Anthony Albanese on China – What next on the human rights dilemma?

by Percy Allan

This follows China’s positive overtures to Australia by welcoming Albanese as PM, restoring ministerial-level communications. Image: iStock China is reported as undemocratic, persecuting Tibetan and Uighur minorities, incarcerating Hong Kong separatists, and having border skirmishes. But many other countries fit that label too, yet we court them rather than shun them. A notable example is Myanmar, where Australia refuses to join other Western nations in imposing sanctions on the military junta for its genocide against Muslim Rohingyas. Until last year, Australia gave military assistance to the regime.
According to Freedom House of the 195 countries and territories in the world, 52 are not free and 82 are free. The balance of 59 is partly free. We trade with almost all of them (the exception now is Russia which has been sanctioned over its brutal invasion of Ukraine). (https://freedomhouse.org/report/freedom-world/2021/democracy-under-siege)
Global Change Data Lab (publisher of Our World in Data) ranks 28 countries that provide fewer human rights protections than China. They include Myanmar, Iraq, Colombia, Nepal, Indonesia, Nigeria, Uganda, India, Sri Lanka, Philippines, Serbia and Pakistan. Israel ranks almost equally with China. We are not trying to isolate them. (https://ourworldindata.org/human-rights)
As for marginalising minorities, Minority Rights Group International ranks the worst offenders as being African and Middle Eastern nations. In Asia the worst abusers are Myanmar and the Philippines though most countries don’t have a clean slate. Again, we have no qualms about trading with them. (https://peoplesunderthreat.org/) On secessionism, all continents of the world are torn by this. Within Asia alone there are at least ten countries whose armies are repressing revolts by sub-national regions which because of racial, religious, or cultural difference want independence. Besides China, they include India, Indonesia, Malaysia, Myanmar, Nepal, Pakistan, Philippines, Sri Lanka, Thailand, and Vietnam. Again, we have not broken off trade relations with these countries. (https://en.wikipedia.org/wiki/List_of_active_separatist_movements_in_Asia)
On territorial disputes across the globe, the list is long and ever-changing. There are now more than 150 national disputes that involve territory, mostly in Africa, Asia, and the Pacific region, but also in Europe and the Americas. (https://en.wikipedia.org/wiki/List_of_territorial_disputes) Besides Taiwan some of the other most contentious borders are Senkaku (Diaoyu) islands, The East China, South China, and Yellow Seas, Kuril Islands – Kraternaya Bay, The Korean peninsula. Western Sahara, Antarctica, Israel/Palestine and Somaliland. (https://www.britannica.com/list/8-hotly-disputed-borders-of-the-world). Again, such disputes don’t prevent us from having economic relations with the disputants.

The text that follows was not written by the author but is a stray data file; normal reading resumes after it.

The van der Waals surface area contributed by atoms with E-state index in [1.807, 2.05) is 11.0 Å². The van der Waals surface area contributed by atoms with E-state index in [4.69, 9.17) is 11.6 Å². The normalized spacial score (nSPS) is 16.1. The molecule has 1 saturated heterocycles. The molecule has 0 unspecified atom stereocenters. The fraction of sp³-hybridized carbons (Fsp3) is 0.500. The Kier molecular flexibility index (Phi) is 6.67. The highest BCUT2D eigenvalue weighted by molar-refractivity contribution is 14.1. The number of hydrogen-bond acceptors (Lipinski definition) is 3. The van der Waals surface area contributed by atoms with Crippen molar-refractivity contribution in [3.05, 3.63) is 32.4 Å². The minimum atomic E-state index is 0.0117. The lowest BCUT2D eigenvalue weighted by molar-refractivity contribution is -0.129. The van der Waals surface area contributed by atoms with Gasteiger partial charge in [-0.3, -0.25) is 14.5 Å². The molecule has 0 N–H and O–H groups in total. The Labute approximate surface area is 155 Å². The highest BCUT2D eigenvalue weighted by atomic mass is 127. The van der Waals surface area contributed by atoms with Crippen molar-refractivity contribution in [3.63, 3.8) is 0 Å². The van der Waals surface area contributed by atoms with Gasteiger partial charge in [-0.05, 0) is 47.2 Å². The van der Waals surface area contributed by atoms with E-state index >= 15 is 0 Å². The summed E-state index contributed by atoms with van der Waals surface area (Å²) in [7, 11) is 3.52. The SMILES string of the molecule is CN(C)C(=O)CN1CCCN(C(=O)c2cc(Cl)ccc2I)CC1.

Finally, China does not consider human rights in terms of individual freedom of expression, but rather material well-being and social harmony. It points to the United Nations Human Development Index, where it rates well ahead of most developing countries including India, Indonesia, Bangladesh, South Africa, Egypt, and Fiji to name a few. The HDI quantifies a country’s “average achievement in three basic dimensions of human development: a long and healthy life, knowledge and a decent standard of living.”
It scores a country by its life expectancy, literacy rate, rural populations’ access to electricity, GDP per capita, exports and imports, homicide rate, multidimensional poverty index, income inequality, internet availability, and many more. The overall score ranges between 0 and 1.0, with 1.0 being the highest possible human development. That in turn is divided into four tiers: very high human development (0.8-1.0), high human development (0.7-0.79), medium human development (0.55-.70), and low human development (below 0.55). China at 0.75 belongs in the second-highest tier. (https://hdr.undp.org/data-center/human-development-index#/indicies/HDI)
So, if autocracy, marginalised minorities, secessionist crackdowns, and border disputes don’t stop us from having cordial relations with other countries why has public opinion turned so hostile to China? The latest Lowy Institute Poll shows that almost two in three Australians think China is no longer an economic partner but a security threat. That’s almost a complete reversal of public opinion from two years ago. The Morrison government not only convinced Australians that China’s trade sanctions were unprovoked, but that China has military ambitions like pre-war Japan.